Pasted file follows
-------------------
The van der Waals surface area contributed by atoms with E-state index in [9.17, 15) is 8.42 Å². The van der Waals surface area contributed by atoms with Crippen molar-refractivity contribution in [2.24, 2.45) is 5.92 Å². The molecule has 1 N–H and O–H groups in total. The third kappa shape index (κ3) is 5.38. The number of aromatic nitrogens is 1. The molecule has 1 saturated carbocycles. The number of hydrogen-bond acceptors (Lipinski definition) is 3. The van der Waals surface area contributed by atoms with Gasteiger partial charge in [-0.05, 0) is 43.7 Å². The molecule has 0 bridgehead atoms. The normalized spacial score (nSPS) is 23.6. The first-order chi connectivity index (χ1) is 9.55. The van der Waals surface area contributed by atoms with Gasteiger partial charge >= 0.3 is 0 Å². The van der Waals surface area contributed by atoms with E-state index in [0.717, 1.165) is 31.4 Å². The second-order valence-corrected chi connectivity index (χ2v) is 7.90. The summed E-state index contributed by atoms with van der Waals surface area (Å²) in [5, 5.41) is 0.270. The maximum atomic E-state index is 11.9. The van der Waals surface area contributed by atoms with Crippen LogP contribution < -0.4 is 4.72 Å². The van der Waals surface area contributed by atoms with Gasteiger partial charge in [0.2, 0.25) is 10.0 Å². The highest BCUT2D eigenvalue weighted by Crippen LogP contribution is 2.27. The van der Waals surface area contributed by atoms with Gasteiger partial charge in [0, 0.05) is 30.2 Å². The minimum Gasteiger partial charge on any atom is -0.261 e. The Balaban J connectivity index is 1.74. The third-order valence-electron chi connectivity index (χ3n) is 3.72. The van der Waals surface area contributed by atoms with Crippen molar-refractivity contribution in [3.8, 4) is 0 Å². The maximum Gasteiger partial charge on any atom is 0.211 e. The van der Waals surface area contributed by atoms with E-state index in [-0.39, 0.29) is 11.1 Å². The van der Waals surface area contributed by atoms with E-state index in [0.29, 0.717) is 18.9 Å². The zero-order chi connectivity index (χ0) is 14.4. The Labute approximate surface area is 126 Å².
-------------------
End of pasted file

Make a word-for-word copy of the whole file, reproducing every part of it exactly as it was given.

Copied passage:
The van der Waals surface area contributed by atoms with E-state index in [9.17, 15) is 8.42 Å². The van der Waals surface area contributed by atoms with Crippen molar-refractivity contribution in [2.24, 2.45) is 5.92 Å². The molecule has 1 N–H and O–H groups in total. The third kappa shape index (κ3) is 5.38. The number of aromatic nitrogens is 1. The molecule has 1 saturated carbocycles. The number of hydrogen-bond acceptors (Lipinski definition) is 3. The van der Waals surface area contributed by atoms with Gasteiger partial charge in [-0.05, 0) is 43.7 Å². The molecule has 0 bridgehead atoms. The normalized spacial score (nSPS) is 23.6. The first-order chi connectivity index (χ1) is 9.55. The van der Waals surface area contributed by atoms with Gasteiger partial charge >= 0.3 is 0 Å². The van der Waals surface area contributed by atoms with E-state index in [0.717, 1.165) is 31.4 Å². The second-order valence-corrected chi connectivity index (χ2v) is 7.90. The summed E-state index contributed by atoms with van der Waals surface area (Å²) in [5, 5.41) is 0.270. The maximum atomic E-state index is 11.9. The van der Waals surface area contributed by atoms with Crippen LogP contribution < -0.4 is 4.72 Å². The van der Waals surface area contributed by atoms with Gasteiger partial charge in [0.2, 0.25) is 10.0 Å². The highest BCUT2D eigenvalue weighted by Crippen LogP contribution is 2.27. The van der Waals surface area contributed by atoms with Gasteiger partial charge in [0, 0.05) is 30.2 Å². The minimum Gasteiger partial charge on any atom is -0.261 e. The Balaban J connectivity index is 1.74. The third-order valence-electron chi connectivity index (χ3n) is 3.72. The van der Waals surface area contributed by atoms with Crippen molar-refractivity contribution in [3.8, 4) is 0 Å². The maximum Gasteiger partial charge on any atom is 0.211 e. The van der Waals surface area contributed by atoms with E-state index in [-0.39, 0.29) is 11.1 Å². The van der Waals surface area contributed by atoms with E-state index in [0.29, 0.717) is 18.9 Å². The zero-order chi connectivity index (χ0) is 14.4. The Labute approximate surface area is 126 Å².